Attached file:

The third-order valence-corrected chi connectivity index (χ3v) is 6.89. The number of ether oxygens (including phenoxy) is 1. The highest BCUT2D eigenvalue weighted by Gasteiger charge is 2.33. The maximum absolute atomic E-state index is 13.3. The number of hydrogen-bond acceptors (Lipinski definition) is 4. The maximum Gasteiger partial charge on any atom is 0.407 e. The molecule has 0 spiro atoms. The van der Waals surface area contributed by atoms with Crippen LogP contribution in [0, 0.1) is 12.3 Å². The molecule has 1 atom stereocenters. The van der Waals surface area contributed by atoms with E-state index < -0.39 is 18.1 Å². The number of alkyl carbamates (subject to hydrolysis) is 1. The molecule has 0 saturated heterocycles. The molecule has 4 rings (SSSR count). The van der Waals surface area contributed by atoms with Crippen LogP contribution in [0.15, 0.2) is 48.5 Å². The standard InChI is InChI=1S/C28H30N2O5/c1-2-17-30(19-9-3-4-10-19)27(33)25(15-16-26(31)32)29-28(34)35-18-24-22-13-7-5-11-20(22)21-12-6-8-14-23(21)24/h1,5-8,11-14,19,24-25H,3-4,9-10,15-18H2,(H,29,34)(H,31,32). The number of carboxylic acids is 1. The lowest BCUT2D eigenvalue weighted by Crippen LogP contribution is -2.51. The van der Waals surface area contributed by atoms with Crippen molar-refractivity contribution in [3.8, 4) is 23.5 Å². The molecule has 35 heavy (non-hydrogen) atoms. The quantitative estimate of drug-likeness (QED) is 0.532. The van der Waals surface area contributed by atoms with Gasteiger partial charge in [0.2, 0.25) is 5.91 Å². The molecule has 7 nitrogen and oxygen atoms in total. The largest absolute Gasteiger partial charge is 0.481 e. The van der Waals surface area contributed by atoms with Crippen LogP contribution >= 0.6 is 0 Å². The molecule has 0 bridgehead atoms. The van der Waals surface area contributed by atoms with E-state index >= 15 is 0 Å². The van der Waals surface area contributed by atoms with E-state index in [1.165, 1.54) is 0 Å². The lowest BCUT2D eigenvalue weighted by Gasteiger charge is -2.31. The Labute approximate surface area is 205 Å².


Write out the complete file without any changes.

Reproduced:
The third-order valence-corrected chi connectivity index (χ3v) is 6.89. The number of ether oxygens (including phenoxy) is 1. The highest BCUT2D eigenvalue weighted by Gasteiger charge is 2.33. The maximum absolute atomic E-state index is 13.3. The number of hydrogen-bond acceptors (Lipinski definition) is 4. The maximum Gasteiger partial charge on any atom is 0.407 e. The molecule has 0 spiro atoms. The van der Waals surface area contributed by atoms with Crippen LogP contribution in [0, 0.1) is 12.3 Å². The molecule has 1 atom stereocenters. The van der Waals surface area contributed by atoms with E-state index < -0.39 is 18.1 Å². The number of alkyl carbamates (subject to hydrolysis) is 1. The molecule has 0 saturated heterocycles. The molecule has 4 rings (SSSR count). The van der Waals surface area contributed by atoms with Crippen LogP contribution in [0.15, 0.2) is 48.5 Å². The standard InChI is InChI=1S/C28H30N2O5/c1-2-17-30(19-9-3-4-10-19)27(33)25(15-16-26(31)32)29-28(34)35-18-24-22-13-7-5-11-20(22)21-12-6-8-14-23(21)24/h1,5-8,11-14,19,24-25H,3-4,9-10,15-18H2,(H,29,34)(H,31,32). The number of carboxylic acids is 1. The lowest BCUT2D eigenvalue weighted by Crippen LogP contribution is -2.51. The van der Waals surface area contributed by atoms with Crippen molar-refractivity contribution in [3.8, 4) is 23.5 Å². The molecule has 35 heavy (non-hydrogen) atoms. The quantitative estimate of drug-likeness (QED) is 0.532. The van der Waals surface area contributed by atoms with Gasteiger partial charge in [0.2, 0.25) is 5.91 Å². The molecule has 7 nitrogen and oxygen atoms in total. The largest absolute Gasteiger partial charge is 0.481 e. The van der Waals surface area contributed by atoms with Crippen LogP contribution >= 0.6 is 0 Å². The molecule has 0 bridgehead atoms. The van der Waals surface area contributed by atoms with E-state index >= 15 is 0 Å². The van der Waals surface area contributed by atoms with E-state index in [1.165, 1.54) is 0 Å². The lowest BCUT2D eigenvalue weighted by Gasteiger charge is -2.31. The Labute approximate surface area is 205 Å².